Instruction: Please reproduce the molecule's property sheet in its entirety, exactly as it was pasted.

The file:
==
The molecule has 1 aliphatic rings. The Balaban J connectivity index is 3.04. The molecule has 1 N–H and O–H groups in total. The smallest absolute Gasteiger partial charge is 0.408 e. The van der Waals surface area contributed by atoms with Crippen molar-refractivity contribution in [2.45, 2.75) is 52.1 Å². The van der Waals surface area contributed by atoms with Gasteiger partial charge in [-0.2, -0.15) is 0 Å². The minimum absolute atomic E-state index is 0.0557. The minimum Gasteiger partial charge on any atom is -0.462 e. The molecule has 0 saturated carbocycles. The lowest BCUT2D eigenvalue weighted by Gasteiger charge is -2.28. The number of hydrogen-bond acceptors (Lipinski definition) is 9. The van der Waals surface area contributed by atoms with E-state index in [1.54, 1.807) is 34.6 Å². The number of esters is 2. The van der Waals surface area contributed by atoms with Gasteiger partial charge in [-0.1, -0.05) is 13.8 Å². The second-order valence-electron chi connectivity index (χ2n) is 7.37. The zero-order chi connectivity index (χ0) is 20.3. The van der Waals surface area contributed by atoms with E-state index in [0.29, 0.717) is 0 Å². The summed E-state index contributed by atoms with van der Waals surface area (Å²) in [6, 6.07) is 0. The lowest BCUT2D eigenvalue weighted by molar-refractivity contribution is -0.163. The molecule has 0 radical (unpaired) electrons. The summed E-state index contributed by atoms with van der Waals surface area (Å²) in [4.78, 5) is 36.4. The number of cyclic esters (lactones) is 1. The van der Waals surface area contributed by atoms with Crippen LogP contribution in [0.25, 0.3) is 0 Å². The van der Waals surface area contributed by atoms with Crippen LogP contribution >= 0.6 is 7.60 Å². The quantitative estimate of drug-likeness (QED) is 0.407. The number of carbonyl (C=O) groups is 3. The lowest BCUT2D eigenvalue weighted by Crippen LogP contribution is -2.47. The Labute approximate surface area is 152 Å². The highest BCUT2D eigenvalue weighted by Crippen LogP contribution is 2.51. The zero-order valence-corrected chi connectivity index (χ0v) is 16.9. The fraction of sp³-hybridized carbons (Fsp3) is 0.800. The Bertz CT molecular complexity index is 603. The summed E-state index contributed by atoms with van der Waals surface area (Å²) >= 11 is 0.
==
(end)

The molecule has 1 aliphatic rings. The Balaban J connectivity index is 3.04. The molecule has 1 N–H and O–H groups in total. The smallest absolute Gasteiger partial charge is 0.408 e. The van der Waals surface area contributed by atoms with Crippen molar-refractivity contribution in [2.45, 2.75) is 52.1 Å². The van der Waals surface area contributed by atoms with Gasteiger partial charge in [-0.2, -0.15) is 0 Å². The minimum absolute atomic E-state index is 0.0557. The minimum Gasteiger partial charge on any atom is -0.462 e. The molecule has 0 saturated carbocycles. The lowest BCUT2D eigenvalue weighted by Gasteiger charge is -2.28. The number of hydrogen-bond acceptors (Lipinski definition) is 9. The van der Waals surface area contributed by atoms with E-state index in [1.54, 1.807) is 34.6 Å². The number of esters is 2. The van der Waals surface area contributed by atoms with Gasteiger partial charge in [-0.1, -0.05) is 13.8 Å². The second-order valence-electron chi connectivity index (χ2n) is 7.37. The zero-order chi connectivity index (χ0) is 20.3. The van der Waals surface area contributed by atoms with E-state index in [0.29, 0.717) is 0 Å². The summed E-state index contributed by atoms with van der Waals surface area (Å²) in [6, 6.07) is 0. The lowest BCUT2D eigenvalue weighted by molar-refractivity contribution is -0.163. The molecule has 0 radical (unpaired) electrons. The summed E-state index contributed by atoms with van der Waals surface area (Å²) in [4.78, 5) is 36.4. The number of cyclic esters (lactones) is 1. The van der Waals surface area contributed by atoms with Crippen LogP contribution in [0.25, 0.3) is 0 Å². The van der Waals surface area contributed by atoms with Crippen LogP contribution >= 0.6 is 7.60 Å². The quantitative estimate of drug-likeness (QED) is 0.407. The number of carbonyl (C=O) groups is 3. The lowest BCUT2D eigenvalue weighted by Crippen LogP contribution is -2.47. The Labute approximate surface area is 152 Å². The highest BCUT2D eigenvalue weighted by Crippen LogP contribution is 2.51. The zero-order valence-corrected chi connectivity index (χ0v) is 16.9. The fraction of sp³-hybridized carbons (Fsp3) is 0.800. The Bertz CT molecular complexity index is 603. The summed E-state index contributed by atoms with van der Waals surface area (Å²) >= 11 is 0.